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Just below the house where I spend weekends is a grove of handsome trees, spotted gums (aka Corymbia maculata) interspersed with stringy bark. We’ve watched them grow from striplings in the 45 years we’ve known this block. We’ve raked and composted their leaves, slung clotheslines between them, sought mobile reception perched on a mossy bole at that magic spot where, if we’re lucky, two bars appear. Towards the end of last year, late (a privilege of beauty), the spotted gums set about the ravishing business of shedding bark. I take advantage of a non-beach afternoon to capture the process of this shedding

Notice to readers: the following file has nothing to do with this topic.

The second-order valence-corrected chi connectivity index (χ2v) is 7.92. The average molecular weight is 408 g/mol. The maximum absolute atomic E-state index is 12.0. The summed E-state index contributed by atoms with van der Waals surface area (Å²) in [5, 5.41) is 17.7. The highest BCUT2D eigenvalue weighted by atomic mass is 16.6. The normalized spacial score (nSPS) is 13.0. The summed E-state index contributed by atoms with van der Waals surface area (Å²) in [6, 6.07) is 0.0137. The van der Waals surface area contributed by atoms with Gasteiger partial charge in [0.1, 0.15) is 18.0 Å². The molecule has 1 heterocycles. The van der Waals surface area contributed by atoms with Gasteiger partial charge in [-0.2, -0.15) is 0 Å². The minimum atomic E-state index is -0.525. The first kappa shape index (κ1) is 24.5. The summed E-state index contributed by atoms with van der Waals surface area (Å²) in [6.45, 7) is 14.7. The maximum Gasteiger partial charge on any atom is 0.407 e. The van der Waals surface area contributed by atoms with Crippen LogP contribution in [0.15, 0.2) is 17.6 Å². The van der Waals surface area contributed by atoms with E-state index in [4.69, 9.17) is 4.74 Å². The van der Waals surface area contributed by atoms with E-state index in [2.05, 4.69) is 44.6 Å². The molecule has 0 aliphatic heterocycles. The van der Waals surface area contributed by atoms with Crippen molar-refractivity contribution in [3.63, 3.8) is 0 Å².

I’ve never actually scrutinised the process before, and I’m interested in the way it happens. First a vertical split. Then a peeling back, a detachment, little pieces breaking away, but not quite completely, like the doors of an advent calendar, to reveal the underflesh. Soon the whole trunk is little doors, sometimes pinned by a tiny knot. Then gradually, and much faster if the wind rises, the bark falls from the tree and it’s up to its fetlocks in bark strips.

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This week as DJ posts a fading rose on RegularRandom, I offer an unveiling into naked white glamour.